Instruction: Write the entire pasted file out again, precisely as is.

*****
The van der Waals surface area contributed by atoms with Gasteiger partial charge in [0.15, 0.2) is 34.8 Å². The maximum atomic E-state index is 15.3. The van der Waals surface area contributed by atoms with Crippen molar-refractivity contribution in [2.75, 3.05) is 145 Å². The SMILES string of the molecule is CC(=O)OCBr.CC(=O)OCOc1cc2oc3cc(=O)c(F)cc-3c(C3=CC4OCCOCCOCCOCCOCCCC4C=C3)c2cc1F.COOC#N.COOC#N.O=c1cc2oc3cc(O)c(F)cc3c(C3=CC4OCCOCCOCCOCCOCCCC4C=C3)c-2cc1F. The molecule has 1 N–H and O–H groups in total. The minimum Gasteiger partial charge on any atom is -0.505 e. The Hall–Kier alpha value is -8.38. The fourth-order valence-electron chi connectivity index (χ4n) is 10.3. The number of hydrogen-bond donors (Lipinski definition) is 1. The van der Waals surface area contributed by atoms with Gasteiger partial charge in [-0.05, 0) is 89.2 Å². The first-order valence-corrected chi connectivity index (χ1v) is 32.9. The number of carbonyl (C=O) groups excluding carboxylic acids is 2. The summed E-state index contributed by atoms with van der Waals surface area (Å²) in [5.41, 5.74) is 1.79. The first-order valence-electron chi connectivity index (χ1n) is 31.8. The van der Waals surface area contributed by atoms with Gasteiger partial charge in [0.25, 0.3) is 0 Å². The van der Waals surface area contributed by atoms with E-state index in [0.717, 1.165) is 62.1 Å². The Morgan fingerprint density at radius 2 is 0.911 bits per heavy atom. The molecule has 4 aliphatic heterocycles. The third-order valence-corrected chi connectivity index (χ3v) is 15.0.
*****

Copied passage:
The van der Waals surface area contributed by atoms with Gasteiger partial charge in [0.15, 0.2) is 34.8 Å². The maximum atomic E-state index is 15.3. The van der Waals surface area contributed by atoms with Crippen molar-refractivity contribution in [2.75, 3.05) is 145 Å². The SMILES string of the molecule is CC(=O)OCBr.CC(=O)OCOc1cc2oc3cc(=O)c(F)cc-3c(C3=CC4OCCOCCOCCOCCOCCCC4C=C3)c2cc1F.COOC#N.COOC#N.O=c1cc2oc3cc(O)c(F)cc3c(C3=CC4OCCOCCOCCOCCOCCCC4C=C3)c-2cc1F. The molecule has 1 N–H and O–H groups in total. The minimum Gasteiger partial charge on any atom is -0.505 e. The Hall–Kier alpha value is -8.38. The fourth-order valence-electron chi connectivity index (χ4n) is 10.3. The number of hydrogen-bond donors (Lipinski definition) is 1. The van der Waals surface area contributed by atoms with Gasteiger partial charge in [-0.05, 0) is 89.2 Å². The first-order valence-corrected chi connectivity index (χ1v) is 32.9. The number of carbonyl (C=O) groups excluding carboxylic acids is 2. The summed E-state index contributed by atoms with van der Waals surface area (Å²) in [5.41, 5.74) is 1.79. The first-order valence-electron chi connectivity index (χ1n) is 31.8. The van der Waals surface area contributed by atoms with Gasteiger partial charge in [0.25, 0.3) is 0 Å². The van der Waals surface area contributed by atoms with E-state index in [0.717, 1.165) is 62.1 Å². The Morgan fingerprint density at radius 2 is 0.911 bits per heavy atom. The molecule has 4 aliphatic heterocycles. The third-order valence-corrected chi connectivity index (χ3v) is 15.0.